Mon., Dec. 22, 2014
Fund has more than enough to cover court-ordered legal fees in marriage case
Idaho Gov. Butch Otter said today that he’ll confer with the other members of the state’s Constitutional Defense Council – the speaker of the House, president pro-tem of the Senate, and Attorney General – before calling a meeting of the council to pay a new $401,663 judgment for attorney fees in Idaho’s thus-far unsuccessful bid to defend its ban on same-sex marriage. But Otter said he’s glad the Legislature last year, at his urging, deposited another $1 million in the fund, giving it a balance that can easily cover the payment with plenty left over.
“I always anticipated that we would try to keep a million dollars in that fund, so it would suggest to those who want to bring a constitutional question to us that we’d be prepared at a moment’s notice to take it on,” Otter said today. In 2012, the balance in the fund was down to just a bit over $300,000; lawmakers that year put in another half-million. This year’s million-dollar addition brought the fund up to nearly $1.7 million, well in excess of the current bill, which started accruing interest on Friday.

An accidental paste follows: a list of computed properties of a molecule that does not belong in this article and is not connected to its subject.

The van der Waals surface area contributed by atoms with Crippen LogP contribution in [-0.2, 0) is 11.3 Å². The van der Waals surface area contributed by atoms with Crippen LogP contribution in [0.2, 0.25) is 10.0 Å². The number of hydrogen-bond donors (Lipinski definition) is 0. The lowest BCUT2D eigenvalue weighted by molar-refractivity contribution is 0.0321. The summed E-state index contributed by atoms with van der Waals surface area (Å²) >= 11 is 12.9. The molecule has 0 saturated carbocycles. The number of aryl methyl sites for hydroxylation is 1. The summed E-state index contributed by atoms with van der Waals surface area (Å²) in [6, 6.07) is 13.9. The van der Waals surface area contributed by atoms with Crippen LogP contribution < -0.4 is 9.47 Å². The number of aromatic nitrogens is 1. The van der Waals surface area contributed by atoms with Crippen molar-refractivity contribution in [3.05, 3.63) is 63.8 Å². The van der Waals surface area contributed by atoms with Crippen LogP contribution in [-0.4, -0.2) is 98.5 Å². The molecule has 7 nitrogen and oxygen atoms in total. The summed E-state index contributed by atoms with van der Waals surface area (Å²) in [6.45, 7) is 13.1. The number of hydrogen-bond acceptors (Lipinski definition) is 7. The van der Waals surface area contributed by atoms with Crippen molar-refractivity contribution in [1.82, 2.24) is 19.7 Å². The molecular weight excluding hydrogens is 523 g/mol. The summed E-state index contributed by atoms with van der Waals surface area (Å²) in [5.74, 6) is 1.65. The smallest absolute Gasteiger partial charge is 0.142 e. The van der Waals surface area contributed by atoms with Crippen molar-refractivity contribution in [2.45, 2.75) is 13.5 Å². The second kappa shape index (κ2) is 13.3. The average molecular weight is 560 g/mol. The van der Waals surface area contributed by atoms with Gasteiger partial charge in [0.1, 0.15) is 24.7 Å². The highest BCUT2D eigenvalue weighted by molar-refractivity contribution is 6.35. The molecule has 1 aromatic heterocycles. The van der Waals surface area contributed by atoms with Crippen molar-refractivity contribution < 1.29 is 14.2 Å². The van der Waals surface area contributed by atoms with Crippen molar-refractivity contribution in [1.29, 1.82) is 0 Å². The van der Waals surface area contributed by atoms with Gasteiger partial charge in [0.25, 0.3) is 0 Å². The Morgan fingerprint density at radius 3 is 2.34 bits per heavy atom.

Here are the past expenditures Idaho’s Constitutional Defense Council has made from the state’s Constitutional Defense Fund – all for attorney fees:
- $190,547 to Elam & Burke in 1995-96 for attorney fees in case involving nuclear waste shipments to Idaho National Laboratory
- $47,606 for attorney fees awarded in the Idaho Coalition United for Bears v. Cenarrussa case, regarding ballot initiatives, in 2004
- $380,526 for attorney fees awarded to Planned Parenthood in 2006 for case involving anti-abortion legislation that was found unconstitutional
- $66,000 for attorney fees awarded to Planned Parenthood in 2008 for another case involving anti-abortion legislation that was found unconstitutional
- $75,000 for attorney fees awarded to the Pocatello Education Association in 2009 for a case involving unconstitutional legislation related to donations to unions
- $54,350 for attorney fees awarded in Daien v. Ysursa in 2011, a case involving ballot access for independent presidential candidates
Lawmakers have deposited $2.5 million in the fund since its inception in 1995.